Avoiding Costly Mistakes
Our views on quality
translations are reflected in a section of the book
Managing Diversity, by Lee
Gardenswartz, Ph.D., and Anita Rowe, Ph.D.,
for which Monica Moreno was
the common pitfalls in translation
In communicating in
a multilingual environment, you may find the need to put information in writing
in other languages. Monica Moreno,
intercultural communications expert and translator, explains that organizations
may unknowingly subvert their goals by not making use of professional
translators. She sees the mistakes and
the problems caused when translations are not professionally done, such as the
case of the poorly translated employee benefit program that led to workers’
disgruntlement when they didn’t get the “prize” (premio) they were mistakenly
promised. To make her point, Monica asks
executives if they would be comfortable having the receptionist make a
presentation on a complex company policy or program. She then explains that this is often what they
do when they assign a translation to any employee who happens to speak a second
language. What often results are the
most common translation pitfalls:
- Poorly written translations due to
incorrect grammar and misspelling, which insult readers.
- Inadequate translations due to lack of
understanding on the part of the translator.
- Inaccurate translations due to lack of
vocabulary and understanding on the part of the translator.
- Inappropriate translations due to the
translator’s inability to write to the level of the reader.
Monica, a native of
Argentina, gives the following suggestions to assure accurate and appropriate
translations that achieve the organization’s objectives:
translator should be a native speaker of the language he/she is writing. While Monica is fluent in English, Italian
and French, she writes only the Spanish translations because Spanish is her
native language. A native speaker
generally has the most complete grasp of a language.
translation should be edited by a native speaker from a different country than
the original translator’s. This is
specifically important in the Spanish-speaking world, where regional and
national differences in vocabulary and idiomatic expressions can cause confusion.
3. Use a
professional translator. While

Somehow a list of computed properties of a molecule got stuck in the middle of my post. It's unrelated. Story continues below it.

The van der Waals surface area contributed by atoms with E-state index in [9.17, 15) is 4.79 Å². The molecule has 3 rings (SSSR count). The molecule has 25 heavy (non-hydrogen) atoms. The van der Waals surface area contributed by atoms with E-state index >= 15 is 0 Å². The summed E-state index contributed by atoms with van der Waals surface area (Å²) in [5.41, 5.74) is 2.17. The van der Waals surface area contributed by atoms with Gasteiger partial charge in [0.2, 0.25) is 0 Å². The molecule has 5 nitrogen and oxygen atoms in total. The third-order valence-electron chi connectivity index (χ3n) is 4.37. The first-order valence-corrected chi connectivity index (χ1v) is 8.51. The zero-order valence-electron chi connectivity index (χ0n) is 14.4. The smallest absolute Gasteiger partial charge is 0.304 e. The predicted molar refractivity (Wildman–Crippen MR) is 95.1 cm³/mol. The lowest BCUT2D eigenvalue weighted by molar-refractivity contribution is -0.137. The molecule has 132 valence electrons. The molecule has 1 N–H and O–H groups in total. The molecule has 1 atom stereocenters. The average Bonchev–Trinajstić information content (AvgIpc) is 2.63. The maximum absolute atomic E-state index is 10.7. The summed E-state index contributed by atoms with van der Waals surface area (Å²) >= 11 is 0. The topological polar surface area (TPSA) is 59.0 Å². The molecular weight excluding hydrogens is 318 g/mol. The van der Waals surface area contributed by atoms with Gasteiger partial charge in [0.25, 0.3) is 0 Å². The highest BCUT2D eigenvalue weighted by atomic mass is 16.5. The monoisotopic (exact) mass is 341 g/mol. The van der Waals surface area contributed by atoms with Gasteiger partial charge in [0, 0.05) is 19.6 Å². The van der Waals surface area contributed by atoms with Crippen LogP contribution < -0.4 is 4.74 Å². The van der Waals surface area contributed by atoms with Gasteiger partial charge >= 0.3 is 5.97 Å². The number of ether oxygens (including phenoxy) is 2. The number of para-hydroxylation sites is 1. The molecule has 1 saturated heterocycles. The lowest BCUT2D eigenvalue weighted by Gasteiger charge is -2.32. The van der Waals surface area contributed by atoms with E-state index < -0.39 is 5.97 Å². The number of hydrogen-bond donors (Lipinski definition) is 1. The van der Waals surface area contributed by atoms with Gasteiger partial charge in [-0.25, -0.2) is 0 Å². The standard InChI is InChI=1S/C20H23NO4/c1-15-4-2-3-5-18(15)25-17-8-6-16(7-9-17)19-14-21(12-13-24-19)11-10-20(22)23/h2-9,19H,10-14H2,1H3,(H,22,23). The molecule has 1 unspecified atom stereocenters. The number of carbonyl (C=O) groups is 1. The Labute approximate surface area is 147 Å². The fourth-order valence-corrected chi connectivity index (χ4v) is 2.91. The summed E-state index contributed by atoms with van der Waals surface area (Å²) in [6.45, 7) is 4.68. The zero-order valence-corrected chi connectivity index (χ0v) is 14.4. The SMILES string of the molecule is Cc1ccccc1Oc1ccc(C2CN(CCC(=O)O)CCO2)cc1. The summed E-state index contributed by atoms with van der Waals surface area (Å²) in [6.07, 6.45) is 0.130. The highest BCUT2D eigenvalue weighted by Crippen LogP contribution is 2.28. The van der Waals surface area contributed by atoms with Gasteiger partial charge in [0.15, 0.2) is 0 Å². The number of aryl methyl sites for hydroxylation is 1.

interpreters in the United States are certified, there is no official U.S.
certification for translators as there is in many other countries. A professional understands the nuances of
communication and has the ability to grasp different levels of content from
simple to complex. Also, information may
be more credible coming from an objective outsider who has no vested interest
in the communication nor previous relationship with staff. He/she is also able to adjust the translation
to suit the target group. Checking
references and having a native speaker read a sample might be ways to verify
the translator’s skill.
the translated message with question/answer sessions in the language of
staff. An employee newsletter is
generally understandable to all who can read; however, if the document being
translated has to do with policies, procedures, or programs, there is a need
for employees to discuss implications, get clarification, and verify
understanding. This can best be done in
an explanation session held in the employees’ native language.
ahead, and budget for translation services.
To have a document written by an executive vice president and checked by
the legal department and then have it translated by a bilingual employee with a
sixth-grade education, is asking for trouble.
Include the cost of translation in the budget when planning for any
program that needs to be communicated to non-English-speaking employees.
6. If you
use internal bilingual staff to translate, verify the translation. Having the document translated back into
English by another bilingual employee is a way to check for accuracy.
the option of translation in a nondiscriminatory way. If you ask employees if they want a
translation of a document or a session in their native language, workers are
apt to say no. Most don’t want to be a
burden to the organization nor expose their lack of English skills, so they
would be reluctant to respond with a yes.
It is more helpful to make the option available in a matter-of-fact way,
by providing two stacks of documents, one in each language, or two discussion
groups, Spanish in room A and English in room B.